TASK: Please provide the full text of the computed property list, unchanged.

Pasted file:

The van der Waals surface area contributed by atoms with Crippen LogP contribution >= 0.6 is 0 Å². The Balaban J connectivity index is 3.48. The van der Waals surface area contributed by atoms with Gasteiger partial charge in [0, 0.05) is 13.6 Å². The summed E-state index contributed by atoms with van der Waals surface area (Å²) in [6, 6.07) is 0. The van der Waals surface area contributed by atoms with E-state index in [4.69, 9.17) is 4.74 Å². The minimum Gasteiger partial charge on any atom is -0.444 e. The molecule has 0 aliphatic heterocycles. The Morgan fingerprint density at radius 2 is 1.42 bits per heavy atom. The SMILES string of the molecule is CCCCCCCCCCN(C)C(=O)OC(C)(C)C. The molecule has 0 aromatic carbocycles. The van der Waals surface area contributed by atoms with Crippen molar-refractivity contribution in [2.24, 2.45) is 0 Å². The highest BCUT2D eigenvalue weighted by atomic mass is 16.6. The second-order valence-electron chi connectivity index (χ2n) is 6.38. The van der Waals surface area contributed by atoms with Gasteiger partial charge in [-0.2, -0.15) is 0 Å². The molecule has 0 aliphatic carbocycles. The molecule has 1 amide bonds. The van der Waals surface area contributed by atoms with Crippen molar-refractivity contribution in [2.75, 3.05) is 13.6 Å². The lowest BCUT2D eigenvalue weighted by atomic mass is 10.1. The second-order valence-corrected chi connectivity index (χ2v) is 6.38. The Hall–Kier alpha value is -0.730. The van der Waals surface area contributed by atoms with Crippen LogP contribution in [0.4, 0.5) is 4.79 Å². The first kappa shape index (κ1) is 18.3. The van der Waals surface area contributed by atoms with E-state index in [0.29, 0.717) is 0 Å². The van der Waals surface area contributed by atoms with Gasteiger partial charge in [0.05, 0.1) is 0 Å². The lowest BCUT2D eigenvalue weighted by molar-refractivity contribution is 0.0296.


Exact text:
The van der Waals surface area contributed by atoms with Crippen LogP contribution >= 0.6 is 0 Å². The Balaban J connectivity index is 3.48. The van der Waals surface area contributed by atoms with Gasteiger partial charge in [0, 0.05) is 13.6 Å². The summed E-state index contributed by atoms with van der Waals surface area (Å²) in [6, 6.07) is 0. The van der Waals surface area contributed by atoms with E-state index in [4.69, 9.17) is 4.74 Å². The minimum Gasteiger partial charge on any atom is -0.444 e. The molecule has 0 aliphatic heterocycles. The Morgan fingerprint density at radius 2 is 1.42 bits per heavy atom. The SMILES string of the molecule is CCCCCCCCCCN(C)C(=O)OC(C)(C)C. The molecule has 0 aromatic carbocycles. The van der Waals surface area contributed by atoms with Crippen molar-refractivity contribution in [2.24, 2.45) is 0 Å². The highest BCUT2D eigenvalue weighted by atomic mass is 16.6. The second-order valence-electron chi connectivity index (χ2n) is 6.38. The van der Waals surface area contributed by atoms with Gasteiger partial charge in [-0.2, -0.15) is 0 Å². The molecule has 0 aliphatic carbocycles. The molecule has 1 amide bonds. The van der Waals surface area contributed by atoms with Crippen molar-refractivity contribution in [2.75, 3.05) is 13.6 Å². The lowest BCUT2D eigenvalue weighted by atomic mass is 10.1. The second-order valence-corrected chi connectivity index (χ2v) is 6.38. The Hall–Kier alpha value is -0.730. The van der Waals surface area contributed by atoms with Crippen LogP contribution in [0.4, 0.5) is 4.79 Å². The first kappa shape index (κ1) is 18.3. The van der Waals surface area contributed by atoms with E-state index in [0.29, 0.717) is 0 Å². The van der Waals surface area contributed by atoms with Gasteiger partial charge in [0.05, 0.1) is 0 Å². The lowest BCUT2D eigenvalue weighted by molar-refractivity contribution is 0.0296.